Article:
May in the Garden

May is a frantic month in northern hemisphere gardens. Warm climates change rapidly to hot climates. Colder gardens suddenly appear out of nowhere and demand attention. You may not need a list of what to do in the garden in May, because it is staring you in the face every time you walk through your garden. But here are some reminders of what you can do. Don’t panic. The season is just beginning.


  • Treat yourself to at least 1 great new plant before the best selection is gone.

  • Water regularly, even if rain is predicted.


  • Deadhead spring blooming bulbs, but let the foliage grow until it yellows.

  • Deadhead and begin replacing pansies and primroses as the blossoms fade.

  • Give everything a good feeding, to get things growing.

  • Divide crowded perennials and share.

  • Make sure tall perennials are staked.


  • Keep the perennial vegetables and berries weeded.

  • Move rosemary plants outdoors, if they don’t live there year round.


  • Repot houseplants in new soil.

Trees & Shrubs

  • Check out the azaleas in bloom for future purchases.

  • Plant or transplant trees and shrubs before the heat of summer.


  • Keep a watch out for asparagus beetles, aphids, cabbage worms, cutworms, scale, slugs & snails and any signs of fungal diseases (leaf spot, mildew, rust...).

  • Rip out invasives while the soil is damp, before they spread even further.

Northern Gardens


  • Keep harvesting cool season crops like asparagus, peas, and spring lettuce.

  • If you're not picking asparagus, get some planted for next year.

  • Seed cool season vegetables and root crops after mid-month (beets, beans, cabbage, carrots, chard, lettuce, onions, potatoes, radishes, turnips...).

  • Set out transplants of cole crops after hardening off.

  • Start warm season melons and squash indoors, to transplant after Memorial Day, when the squash borer has moved on.

  • Keep seeding lettuce. Start seeding squash, cucs and beans.

  • Hold the heat lovers like tomatoes and peppers until the end of the month.


  • Finish seeding annuals.

  • Resist the temptation to put out heat lovers until the end of the month, when night time temps remain above 50 degrees F.

  • Deadhead and begin replacing pansies and primroses as the blossoms fade.

  • Summer bulbs can be planted.

  • Plant new roses. Prune one-time blooming roses as they faded and feed.

  • Give fall bloomers like asters and mums, a first pinching.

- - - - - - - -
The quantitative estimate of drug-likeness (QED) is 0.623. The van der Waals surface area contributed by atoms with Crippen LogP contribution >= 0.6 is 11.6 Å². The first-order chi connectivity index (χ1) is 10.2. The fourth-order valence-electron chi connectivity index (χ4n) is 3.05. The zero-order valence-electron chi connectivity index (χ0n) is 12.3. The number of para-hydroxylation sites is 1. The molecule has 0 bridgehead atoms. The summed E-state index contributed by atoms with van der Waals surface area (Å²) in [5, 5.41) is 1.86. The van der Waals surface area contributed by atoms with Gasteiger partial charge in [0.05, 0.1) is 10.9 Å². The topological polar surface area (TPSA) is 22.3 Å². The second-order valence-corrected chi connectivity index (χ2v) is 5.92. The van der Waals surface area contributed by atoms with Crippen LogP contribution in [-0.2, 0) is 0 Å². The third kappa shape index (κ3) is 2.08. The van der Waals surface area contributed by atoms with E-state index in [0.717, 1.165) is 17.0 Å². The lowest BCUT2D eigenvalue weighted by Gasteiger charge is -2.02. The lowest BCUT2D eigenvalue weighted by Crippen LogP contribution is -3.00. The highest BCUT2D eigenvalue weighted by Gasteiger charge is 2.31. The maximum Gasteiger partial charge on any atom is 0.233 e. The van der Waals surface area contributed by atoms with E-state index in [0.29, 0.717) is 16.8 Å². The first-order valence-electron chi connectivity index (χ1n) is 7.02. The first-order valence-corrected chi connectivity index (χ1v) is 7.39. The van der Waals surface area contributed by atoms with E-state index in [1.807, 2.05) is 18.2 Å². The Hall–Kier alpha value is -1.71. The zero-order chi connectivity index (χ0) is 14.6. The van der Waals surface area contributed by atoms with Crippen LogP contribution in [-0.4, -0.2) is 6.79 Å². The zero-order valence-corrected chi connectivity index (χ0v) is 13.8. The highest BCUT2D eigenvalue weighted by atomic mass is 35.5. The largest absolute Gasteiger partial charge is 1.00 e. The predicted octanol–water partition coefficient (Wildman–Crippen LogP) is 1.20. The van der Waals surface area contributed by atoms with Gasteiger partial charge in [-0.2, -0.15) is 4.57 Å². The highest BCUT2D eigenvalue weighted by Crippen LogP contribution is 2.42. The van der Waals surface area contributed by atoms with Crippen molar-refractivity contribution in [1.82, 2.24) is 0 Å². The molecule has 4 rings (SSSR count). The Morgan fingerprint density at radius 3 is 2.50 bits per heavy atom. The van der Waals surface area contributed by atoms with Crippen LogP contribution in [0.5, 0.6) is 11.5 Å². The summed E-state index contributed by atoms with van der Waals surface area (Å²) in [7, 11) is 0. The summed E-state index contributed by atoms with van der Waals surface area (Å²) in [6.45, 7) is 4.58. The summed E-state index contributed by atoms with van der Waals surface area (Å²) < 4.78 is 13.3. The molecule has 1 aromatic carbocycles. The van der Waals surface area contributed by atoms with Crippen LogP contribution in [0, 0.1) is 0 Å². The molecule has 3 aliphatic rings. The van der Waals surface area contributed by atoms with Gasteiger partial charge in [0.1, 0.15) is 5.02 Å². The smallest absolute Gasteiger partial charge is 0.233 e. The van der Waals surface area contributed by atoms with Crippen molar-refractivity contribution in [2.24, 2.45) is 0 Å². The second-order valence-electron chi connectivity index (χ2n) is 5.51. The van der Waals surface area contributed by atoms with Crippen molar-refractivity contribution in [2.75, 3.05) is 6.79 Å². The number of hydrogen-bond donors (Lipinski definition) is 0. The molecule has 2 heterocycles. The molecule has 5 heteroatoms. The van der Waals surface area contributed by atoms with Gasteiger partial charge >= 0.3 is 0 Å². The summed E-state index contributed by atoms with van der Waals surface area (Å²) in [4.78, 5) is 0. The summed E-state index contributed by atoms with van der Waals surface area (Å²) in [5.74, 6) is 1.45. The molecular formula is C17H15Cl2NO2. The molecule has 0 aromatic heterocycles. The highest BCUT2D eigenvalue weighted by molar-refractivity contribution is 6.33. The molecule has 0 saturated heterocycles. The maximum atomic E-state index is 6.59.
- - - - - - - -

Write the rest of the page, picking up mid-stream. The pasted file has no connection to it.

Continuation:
Trees & Shrubs

  • Plant or transplant trees and shrubs before the heat of summer.

  • Prune forsythia, viburnums and other spring blooming shrubs, before they set next year’s buds.

  • Cut older branches back to ground level to encourage new flowering branches.

  • Prune Clematis montana hybrids after blooming to control size and shape.

Southern Gardens


  • Direct seed warm season vegetables (melons, beans, okra, squash, southern peas...) for a mid-summer harvest.

  • Keep cool season crops harvested, so they’ll keep producing as long as possible.

  • Get heat loving vegetables established (tomatoes, hot peppers, okra, sweet potatoes...).


  • Replace cool season annuals with heat lovers (marigold, cosmos, sunflower, tithonia, Nicotiana, verbena, zinnia...).

  • Feed blooming roses.

  • Mark bulb plantings that will need division.

Trees & Shrubs

  • Finish planting new citrus trees and berry bushes for a late harvest.

  • Prune flowering trees and shrubs as they finish blooming.

  • Clean up any drooping or ragged fronds on palm trees.


  • Keep a sharp eye out for fungal problems during the rainy season.

Southern Hemisphere

  • Make sure everything stays well watered.

  • Clean up spent plants and check for over wintering pests and eggs.

  • Keep planting trees and shrubs including conifers and fruit trees and plants.

  • Get spring bulbs planted.

  • Work the soil for winter planting.

  • Consider planting a cover crop.

  • Bring the houseplants back into the house.

  • Start reviewing this year’s successes and failures. Keep notes.


By Marie Iannotti, Guide
Regional Gardening Guide for May